Spearheading the shift to demand-led breeding
A revolution in the organization of plant breeding is sweeping the CGIAR. RTB is at the forefront, making sure that new approaches and tools fit our crops, including the complexities of breeding and the quality preferences of users. The introduction of product profiles is a key tool in this process. Market experts and social scientists including gender specialists, working closely with the breeders, consult with farmers, consumers, processors and other stakeholders to capture either new or existing traits that will successfully drive variety adoption. These specifications are written up as a prioritized list of traits called a “product profile,” where the product being designed is a future crop variety. The product profile guides breeders in crop improvement and enables stakeholders and management to monitor progress towards delivering that variety.
A revolution is advancing the modernization of CGIAR public breeding programs to meet the twin challenges of climate change and growing populations. This requires increasing potential yields in a way that responds to market demands. Guided by the Excellence in Breeding Platform (EiB), this involves the more focused design of breeding products, better prioritization and mechanisms to manage breeding product pipelines, the use of genomics and other modern tools to accelerate breeding cycles, and digitization of breeding data to enhance accessibility and analysis (see BreeDBase story in Box). Moreover, breeding products must conform to farmer and consumer demands, which is the starting point for developing a new variety. RTB is at the forefront of this revolution, which is critical for our vegetatively propagated crops, with their complex genetic structures, making them more difficult to breed, and the need to incorporate key quality traits for consumer acceptance of new varieties.
A key modernization step is the systematic introduction of the product profile tool, which is a prioritized list of traits that an upcoming variety must have, based closely on the drivers of variety adoption. In this manner, the new variety will be designed to meet a demand in a particular market that will make adoption of the variety more likely and hence have an impact on livelihoods. The product profile is jointly designed by the breeder together with market experts and social scientists, including gender specialists, through consultations with relevant stakeholders. Using product profiles at each stage of the breeding process also helps to focus breeding targets, monitor progress and allocate resources. Product profiles are organized like a table, to help chart the design of a new variety, building on the best practice of private seed companies.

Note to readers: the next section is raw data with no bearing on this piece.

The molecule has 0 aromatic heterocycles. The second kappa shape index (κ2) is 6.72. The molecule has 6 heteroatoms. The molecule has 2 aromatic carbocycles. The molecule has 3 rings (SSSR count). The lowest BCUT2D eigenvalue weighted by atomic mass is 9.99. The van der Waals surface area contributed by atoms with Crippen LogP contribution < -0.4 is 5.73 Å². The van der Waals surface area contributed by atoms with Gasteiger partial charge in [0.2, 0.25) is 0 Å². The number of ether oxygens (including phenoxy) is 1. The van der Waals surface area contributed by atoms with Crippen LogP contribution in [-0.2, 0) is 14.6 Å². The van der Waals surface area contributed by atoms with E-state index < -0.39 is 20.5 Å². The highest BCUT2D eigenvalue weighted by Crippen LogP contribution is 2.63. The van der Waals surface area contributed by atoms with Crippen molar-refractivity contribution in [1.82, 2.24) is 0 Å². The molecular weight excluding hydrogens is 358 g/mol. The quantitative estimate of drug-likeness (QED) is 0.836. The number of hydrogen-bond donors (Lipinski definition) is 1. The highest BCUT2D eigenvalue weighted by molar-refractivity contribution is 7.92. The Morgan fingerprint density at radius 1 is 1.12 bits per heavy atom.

Across the CGIAR, the Excellence in Breeding Platform (EiB) is helping breeding programs design their product profiles. So far, breeding teams in RTB have uploaded nearly 50 product profiles to the EiB online database. The table (below) shows a couple of examples. Each line is a variety under development that responds to a particular and important need of a given sector of farmers, processors, and/or consumers. After consultations, desired traits are listed in columns as basic traits of an existing variety, or “value added” traits needed in a future variety. A simplified example, showing a couple of traits, is given for draft product profiles for potato and for yam for specific agroecologies where particular popular local varieties are missing important traits. One key user trait is the poundability of the yam for traditional consumption recipes; this is a complex quality trait to breed for, and it needs to be retained as virus resistance is incorporated. Each proposed new variety has to outperform the local benchmark variety in each of the key traits.
However, vegetatively propagated crops such as roots, tubers and bananas are unlike other crops, so the standardized templates shared by the EiB need to be adjusted to better define and prioritize traits related to product quality, for example, poundability in yam. The RTB Breeding Community of Practice convenes RTB plant breeders, including NARS partner breeding programs, to review and improve product profiles. For example, sweetpotato breeder Solomon Afuape of the National Root Crops Research Institute (NRCRI) at Umudike, Nigeria, was looking to breed a new variety that was better than the popular variety Ex-Ibgariam, which had good quality traits, but did not have good virus resistance nor drought tolerance. In consultation with various stakeholders, including extension agents, food scientists and economists, Afuape was able to develop the product profile where the basic and value-added traits to be incorporated were refined and better defined. Therefore, the basic traits of the Ex-Ibgariam sweetpotato were outlined as good storability, attractive oblong shape and canopy closing by six to eight weeks. The value-added trait was prioritized to include drought tolerance, and an additional 10% more yield than Ex-Ibgariam under drought conditions.
The point is that the people who develop targets for new varieties are not only breeders; they are also users and other stakeholders, says Edward “Ted” Carey, a sweetpotato breeder with CIP in Ghana.
Moreover, RTB has led the Gender and Breeding Initiative where a tool to query if each trait in the product profile has a potential gender impact (positive or negative) was developed and is now being piloted together with the EiB in the adjustment of product profiles across the CGIAR.
As a next step in the breeding revolution, a hackathon is being planned by the RTB Breeding Community of Practice to share and improve product profiles and lessons about how to integrate stakeholder feedback.